The Sunday Conversation
9:39 am
Sun July 20, 2014

Astronaut Who Walked On The Moon: 'It Was Science Fiction To Us'

Originally published on Sun July 20, 2014 12:20 pm

In November of 1969, astronaut Alan Bean became the fourth man to walk on the moon. His mission, Apollo 12, arrived at the moon a few months after Apollo 11 made the first moon landing. That historic event celebrates its 45th anniversary Sunday.

Apollo 12 got off to a dramatic start: A storm rolled in as the rocket was scheduled to launch. Bean, with fellow astronauts Pete Conrad and Dick Gordon, sat inside the spacecraft while the bad weather threatened the operation.

"We were thinking, 'Let's launch!' We knew that if we didn't launch within just about three or four hours, you had to wait a whole month, so we wanted to go," Bean tells NPR's Arun Rath. "We didn't think much about launching during the storm ... we hadn't ever trained for that."

The countdown and launch went off as planned. "Everything was going great for almost the first minute," Bean says, "and then we were struck by lightning two times."

The men inside the cockpit didn't know they'd been hit by lightning; all they knew was that warning lights had turned on and they'd lost power from their fuel cells. But Mission Control heard reports of the lightning bolt and realized what had happened.

"We were trying to figure what to do, they were trying to figure out what to do, and working together we solved the problem," Bean says.

After one revolution around the Earth, Gordon, Conrad and Bean prepared to leave orbit and head towards the moon. But no one knew exactly how much damage had been done by the lightning strikes, and Mission Control had to decide whether to continue towards the moon or abort the mission.

"They apparently talked it over at the highest levels and decided, 'Well, if it did do something wrong to the spacecraft, like the parachute system or something like that, if we had them enter now they'd get killed earlier than if we sent them to the moon and let them do whatever else they're doing there and then come back 10 days later,' " Bean says. " 'And if their parachutes don't work then, well ... At least they've had 10 days in a great adventure."

Still, Bean says, when they were making the trip back home, the risk of parachute failure didn't bother them much.

"I'd have to say I didn't think about it one time between heading to the moon and about an hour prior to entry," Bean says. "And we're going through all the checklist, getting in position to make the entry and all that ... And I think either Pete, Dick or I said, 'Well, I wonder how those parachutes are doing?' And then someone else said ... 'Well, we'll find out in about 55 minutes!' "

"And that was it. Nobody was afraid, nobody was anything. It was just part of the way of life of being an astronaut. If you couldn't have that attitude you couldn't do the job, so it was OK. Whatever it was, it was OK."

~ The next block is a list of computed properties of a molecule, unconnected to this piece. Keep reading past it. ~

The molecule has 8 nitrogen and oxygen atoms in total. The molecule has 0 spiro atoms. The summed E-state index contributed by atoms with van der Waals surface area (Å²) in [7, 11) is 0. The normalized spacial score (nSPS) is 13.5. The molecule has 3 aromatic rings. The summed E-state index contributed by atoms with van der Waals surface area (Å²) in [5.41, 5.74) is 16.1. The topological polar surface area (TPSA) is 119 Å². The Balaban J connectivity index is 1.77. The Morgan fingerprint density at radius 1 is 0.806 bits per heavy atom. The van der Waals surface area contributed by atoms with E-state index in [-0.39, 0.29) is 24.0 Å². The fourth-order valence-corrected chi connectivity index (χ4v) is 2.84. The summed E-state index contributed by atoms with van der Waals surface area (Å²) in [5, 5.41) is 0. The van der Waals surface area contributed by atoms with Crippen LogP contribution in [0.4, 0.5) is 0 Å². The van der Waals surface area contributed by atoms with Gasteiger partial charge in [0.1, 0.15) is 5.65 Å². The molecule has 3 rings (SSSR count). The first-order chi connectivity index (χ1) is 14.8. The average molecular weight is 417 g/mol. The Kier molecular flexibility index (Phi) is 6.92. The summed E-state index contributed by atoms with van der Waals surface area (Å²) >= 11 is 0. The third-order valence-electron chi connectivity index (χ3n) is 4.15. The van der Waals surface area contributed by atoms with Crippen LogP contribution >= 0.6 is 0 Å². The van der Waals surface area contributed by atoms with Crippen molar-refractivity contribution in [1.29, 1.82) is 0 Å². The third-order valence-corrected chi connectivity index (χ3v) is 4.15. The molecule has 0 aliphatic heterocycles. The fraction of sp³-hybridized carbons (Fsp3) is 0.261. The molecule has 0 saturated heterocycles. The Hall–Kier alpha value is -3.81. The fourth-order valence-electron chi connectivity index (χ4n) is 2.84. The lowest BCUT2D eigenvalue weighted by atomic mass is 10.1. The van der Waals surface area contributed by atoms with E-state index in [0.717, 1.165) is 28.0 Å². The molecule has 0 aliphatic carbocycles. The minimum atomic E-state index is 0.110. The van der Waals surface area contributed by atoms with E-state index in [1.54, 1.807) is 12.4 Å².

Between the stormy takeoff and the ultimately safe return home, Bean got to walk on the surface of the moon. Much of his work there didn't allow for contemplation.

"I would say I had zero philosophical thoughts at that time," Bean says. "I was operating on a timed checklist that we've been trained to do, to try to maximize every really minute on the moon. [There's] no telling what that costs per minute to be on the moon — millions and millions of dollars — so you wanted to make every one of 'em productive."

But when he was traveling from one exploration site to another, he had more time to take in the magnitude of what he was doing. "It was hard for me to believe," he says. "I would look down and say, 'This is the moon, this is the moon,' and I would look up and say, 'That's the Earth, that's the Earth,' in my head. So, it was science fiction to us even as we were doing it."

Bean has gone on to have a career as an artist; the former astronaut incorporates moon dust into his paintings.

He says painting has been his hobby ever since he was a test pilot, before he became an astronaut, and that he wanted to use his art to tell a story few people can tell.

"I had the good fortune and the gift to be one of the 12 men to walk on the moon," Bean says. "If I learned to paint well enough ... then I could leave behind, when I'm gone, stories that would be lost to history forever — images of things that we did."

Copyright 2014 NPR. To see more, visit http://www.npr.org/.

Transcript

ALAN BEAN: I thought in my lifetime, we'd be establishing a base on the moon, maybe, by now. And certainly, even though I might not be alive when we landed on Mars, I'd be watching crews train and the rockets being built. And of course, you can see none of that is happening.

ARUN RATH, HOST:

No. We're not living in the future envisioned by astronaut Alan Bean back in 1969. In November of that year, he became the fourth human being to walk on the moon. Today, to mark the 45th anniversary of the first moon landing, Alan Bean recalled how his mission Apollo 12 almost ended in disaster moments after launch. Captain Alan Bean is our Sunday conversation.

BEAN: Well, we had a storm rolling in. We were sitting in a - you know, inside our spacecraft - Pete Conrad, Dick Gordon and I. We were thinking, let's launch. We knew that if we didn't launch within just about three or four hours, you had to wait a whole month. So we wanted to go. And we didn't think much about launching during a storm (laughing) 'cause we hadn't ever trained for that and thought about that much. People just assumed we wouldn't.